If you think about the clothes sitting in your wardrobe right now, it’s a safe bet you’ve worn less than half of them in the past year. Of course, much of this can be credited to the majority of us working from home due to the pandemic, alongside the fact that holidays and many social occasions have been off the cards, but much of it comes down to the fact that we simply buy stuff we don’t need.
Worth an estimated $2 billion, Australia’s fast fashion industry has overwhelmingly proven to have a detrimental effect on the environment. With fads and trends popping up and passing us by faster than we can enter our credit card details, there are few of us who are immune to a quick fashion fix.
Problem is, many of these garments end up quite literally in the bin. According to a YouGov survey, three in 10 Australians have thrown away clothing after wearing it just once, and almost the same number admit to discarding more than 10 items in the past year alone.
This has resulted in a large gap between the mammoth volume amount of clothing made and the amount that is recycled. Although one brand, Lucky Dip, is doing their bit to help close that gap.
Established in 2017 by Tuhirangi Blair, Lucky Dip is a culmination of the designer’s experiences in the garment industry, influenced by his visits to vintage stores and markets around the world.
“The idea of breathing new life into discarded materials is appealing to me and I like the notions of nostalgia. All fabric used is either sourced from thrift stores or donated from supporters of the brand who have an excess of possessions,” Blair tells Broadsheet.
After starting out in Wellington, New Zealand, he moved to Melbourne at the end of 2019 and now has an atelier in East Melbourne, where each piece is carefully handcrafted. Producing only five silhouettes across three sizes, the brand’s sole focus is shirts.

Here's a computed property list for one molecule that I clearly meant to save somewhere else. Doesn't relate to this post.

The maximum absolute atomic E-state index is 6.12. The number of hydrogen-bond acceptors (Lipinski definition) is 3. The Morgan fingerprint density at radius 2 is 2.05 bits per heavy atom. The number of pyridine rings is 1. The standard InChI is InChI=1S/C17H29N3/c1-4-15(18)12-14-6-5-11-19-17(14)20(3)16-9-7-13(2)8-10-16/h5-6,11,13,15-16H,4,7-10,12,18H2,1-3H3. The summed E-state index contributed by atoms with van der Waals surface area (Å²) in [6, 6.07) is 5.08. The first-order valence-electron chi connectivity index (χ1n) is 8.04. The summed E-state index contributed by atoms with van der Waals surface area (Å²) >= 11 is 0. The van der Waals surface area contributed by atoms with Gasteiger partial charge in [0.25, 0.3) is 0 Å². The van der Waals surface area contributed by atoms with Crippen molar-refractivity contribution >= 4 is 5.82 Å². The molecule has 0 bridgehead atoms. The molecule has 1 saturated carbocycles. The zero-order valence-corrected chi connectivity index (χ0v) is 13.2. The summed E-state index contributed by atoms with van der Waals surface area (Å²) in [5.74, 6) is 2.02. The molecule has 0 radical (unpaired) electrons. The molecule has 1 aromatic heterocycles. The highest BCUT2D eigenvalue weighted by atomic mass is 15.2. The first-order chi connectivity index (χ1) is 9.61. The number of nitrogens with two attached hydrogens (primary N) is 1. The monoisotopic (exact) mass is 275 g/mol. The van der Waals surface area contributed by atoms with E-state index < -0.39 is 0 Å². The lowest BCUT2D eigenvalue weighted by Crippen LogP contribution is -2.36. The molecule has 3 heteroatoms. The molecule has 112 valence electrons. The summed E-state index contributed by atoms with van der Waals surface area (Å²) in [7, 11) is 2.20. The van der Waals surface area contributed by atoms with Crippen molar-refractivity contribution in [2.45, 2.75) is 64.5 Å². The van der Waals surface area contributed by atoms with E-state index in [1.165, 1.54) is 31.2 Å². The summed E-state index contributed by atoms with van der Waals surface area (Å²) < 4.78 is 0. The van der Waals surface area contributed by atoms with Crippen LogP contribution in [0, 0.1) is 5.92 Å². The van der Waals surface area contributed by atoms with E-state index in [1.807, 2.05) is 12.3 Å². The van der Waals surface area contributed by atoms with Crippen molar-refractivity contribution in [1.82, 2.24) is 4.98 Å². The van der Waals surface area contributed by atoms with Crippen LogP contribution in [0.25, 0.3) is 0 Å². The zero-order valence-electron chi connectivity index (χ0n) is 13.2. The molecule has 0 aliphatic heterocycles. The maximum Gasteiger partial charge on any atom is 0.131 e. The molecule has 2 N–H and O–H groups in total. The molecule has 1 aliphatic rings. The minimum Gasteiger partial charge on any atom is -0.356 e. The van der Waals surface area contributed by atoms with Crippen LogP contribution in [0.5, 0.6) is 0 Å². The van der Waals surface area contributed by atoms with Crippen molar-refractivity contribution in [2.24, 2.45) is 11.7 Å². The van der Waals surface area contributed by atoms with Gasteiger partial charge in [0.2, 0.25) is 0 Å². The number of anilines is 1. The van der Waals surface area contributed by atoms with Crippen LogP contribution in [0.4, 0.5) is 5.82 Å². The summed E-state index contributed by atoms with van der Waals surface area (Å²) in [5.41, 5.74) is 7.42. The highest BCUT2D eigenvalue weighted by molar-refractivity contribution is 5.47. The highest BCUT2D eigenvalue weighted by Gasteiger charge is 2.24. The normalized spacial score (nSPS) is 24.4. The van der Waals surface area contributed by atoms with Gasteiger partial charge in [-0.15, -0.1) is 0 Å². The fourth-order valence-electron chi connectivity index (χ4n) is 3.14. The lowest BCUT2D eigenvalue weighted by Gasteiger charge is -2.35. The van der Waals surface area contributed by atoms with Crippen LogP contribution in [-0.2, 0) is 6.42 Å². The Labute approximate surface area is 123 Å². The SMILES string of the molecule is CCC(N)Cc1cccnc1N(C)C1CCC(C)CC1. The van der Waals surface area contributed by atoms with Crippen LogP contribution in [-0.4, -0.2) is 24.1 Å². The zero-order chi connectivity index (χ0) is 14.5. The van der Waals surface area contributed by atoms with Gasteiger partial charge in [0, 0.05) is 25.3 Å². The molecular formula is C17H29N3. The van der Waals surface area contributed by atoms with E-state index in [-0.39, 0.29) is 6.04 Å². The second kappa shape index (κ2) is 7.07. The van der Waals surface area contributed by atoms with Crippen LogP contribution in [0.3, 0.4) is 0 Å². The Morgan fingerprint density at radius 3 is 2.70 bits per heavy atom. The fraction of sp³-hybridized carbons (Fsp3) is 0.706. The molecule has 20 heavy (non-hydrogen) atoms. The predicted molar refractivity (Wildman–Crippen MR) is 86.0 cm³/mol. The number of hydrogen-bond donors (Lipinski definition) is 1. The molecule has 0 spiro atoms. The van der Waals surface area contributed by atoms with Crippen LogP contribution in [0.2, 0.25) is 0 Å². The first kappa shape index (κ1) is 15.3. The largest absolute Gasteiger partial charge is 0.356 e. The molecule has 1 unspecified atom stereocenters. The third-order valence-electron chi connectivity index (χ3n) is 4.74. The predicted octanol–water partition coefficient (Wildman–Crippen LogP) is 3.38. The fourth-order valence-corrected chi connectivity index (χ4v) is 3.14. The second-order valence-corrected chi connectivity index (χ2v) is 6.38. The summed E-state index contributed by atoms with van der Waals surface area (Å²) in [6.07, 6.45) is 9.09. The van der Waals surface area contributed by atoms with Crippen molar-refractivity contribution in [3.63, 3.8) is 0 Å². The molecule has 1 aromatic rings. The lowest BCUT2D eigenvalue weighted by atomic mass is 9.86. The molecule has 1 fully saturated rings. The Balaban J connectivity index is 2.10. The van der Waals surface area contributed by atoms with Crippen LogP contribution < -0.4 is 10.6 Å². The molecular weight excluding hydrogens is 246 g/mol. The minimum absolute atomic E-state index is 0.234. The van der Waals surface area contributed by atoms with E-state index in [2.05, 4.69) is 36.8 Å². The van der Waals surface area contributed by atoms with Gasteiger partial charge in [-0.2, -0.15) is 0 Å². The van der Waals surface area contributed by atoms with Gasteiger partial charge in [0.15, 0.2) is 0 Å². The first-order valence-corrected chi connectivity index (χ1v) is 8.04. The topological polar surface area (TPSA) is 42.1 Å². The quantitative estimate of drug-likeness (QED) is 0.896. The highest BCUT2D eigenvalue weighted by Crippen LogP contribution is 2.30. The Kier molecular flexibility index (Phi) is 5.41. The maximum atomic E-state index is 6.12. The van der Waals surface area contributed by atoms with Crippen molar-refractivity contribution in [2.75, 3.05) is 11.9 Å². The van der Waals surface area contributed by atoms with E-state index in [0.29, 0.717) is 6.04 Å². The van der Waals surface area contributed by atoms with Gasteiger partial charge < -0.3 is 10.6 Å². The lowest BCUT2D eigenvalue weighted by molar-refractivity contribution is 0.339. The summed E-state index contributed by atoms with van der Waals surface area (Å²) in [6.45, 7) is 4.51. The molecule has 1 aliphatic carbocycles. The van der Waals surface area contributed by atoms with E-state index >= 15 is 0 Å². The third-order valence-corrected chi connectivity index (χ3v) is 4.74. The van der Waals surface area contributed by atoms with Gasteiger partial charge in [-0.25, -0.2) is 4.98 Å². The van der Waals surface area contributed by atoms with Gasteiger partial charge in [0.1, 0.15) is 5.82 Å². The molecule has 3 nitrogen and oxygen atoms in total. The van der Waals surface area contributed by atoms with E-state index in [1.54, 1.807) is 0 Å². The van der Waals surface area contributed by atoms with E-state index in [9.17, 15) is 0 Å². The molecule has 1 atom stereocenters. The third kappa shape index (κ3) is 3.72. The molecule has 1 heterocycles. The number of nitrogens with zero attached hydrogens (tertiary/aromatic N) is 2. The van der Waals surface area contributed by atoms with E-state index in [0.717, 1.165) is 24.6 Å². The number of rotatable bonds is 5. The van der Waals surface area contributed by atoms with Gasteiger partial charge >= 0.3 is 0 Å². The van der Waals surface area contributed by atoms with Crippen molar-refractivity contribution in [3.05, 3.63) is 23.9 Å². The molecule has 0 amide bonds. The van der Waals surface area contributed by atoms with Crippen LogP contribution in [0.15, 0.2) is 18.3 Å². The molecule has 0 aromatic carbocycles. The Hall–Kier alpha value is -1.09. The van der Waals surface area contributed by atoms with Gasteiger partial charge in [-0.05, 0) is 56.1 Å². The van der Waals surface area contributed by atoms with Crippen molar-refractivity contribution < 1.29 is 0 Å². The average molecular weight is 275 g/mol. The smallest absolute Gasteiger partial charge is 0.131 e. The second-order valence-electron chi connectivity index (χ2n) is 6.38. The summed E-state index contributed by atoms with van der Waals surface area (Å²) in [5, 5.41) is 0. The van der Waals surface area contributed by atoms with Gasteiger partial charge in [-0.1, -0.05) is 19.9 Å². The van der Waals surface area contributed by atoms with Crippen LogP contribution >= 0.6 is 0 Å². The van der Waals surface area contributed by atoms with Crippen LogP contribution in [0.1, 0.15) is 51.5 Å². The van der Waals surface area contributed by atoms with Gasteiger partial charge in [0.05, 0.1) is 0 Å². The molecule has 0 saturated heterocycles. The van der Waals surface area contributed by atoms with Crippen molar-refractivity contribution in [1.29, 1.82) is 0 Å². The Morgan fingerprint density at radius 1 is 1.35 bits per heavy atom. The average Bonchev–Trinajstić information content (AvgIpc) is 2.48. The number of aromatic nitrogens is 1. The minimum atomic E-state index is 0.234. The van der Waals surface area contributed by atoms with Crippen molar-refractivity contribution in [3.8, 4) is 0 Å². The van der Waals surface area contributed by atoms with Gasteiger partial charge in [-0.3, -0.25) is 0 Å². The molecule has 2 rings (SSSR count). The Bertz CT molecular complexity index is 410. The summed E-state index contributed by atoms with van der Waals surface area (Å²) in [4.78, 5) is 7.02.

“The decision to focus on shirting developed from a personal study into the form, function and feel of the classic garment. Each style is a homage to some of my favourite shirting silhouettes,” he explains.
Making the call to keep the range within a concentrated number of styles was a conscious one, allowing Blair to fully explore the different concepts and ideas within each style, as well as doing his part to contribute to the circular economy.
“I’m a big believer in people who have the discipline to fully dedicate themselves to their craft. Consumers are a lot more aware of the greater impact of their purchases, especially in 2020. The decision to participate in a circular economy presents an opportunity to alleviate the negative effects the garment industry has had and is having on the environment.”
As the name suggests each shirt is completely unique, designed with a range of obvious and not so obvious detailing in mind. Each shirt comes with its own story and the swing ticket articulates the fabric source, location of making and the time, effort and care put into every garment.
“Due to my unique decision of how I source fabric I thought it would be interesting to document the process. I feel having a transparent stance allows people to get a deeper understanding of the garments I craft and the ideals of the brand.”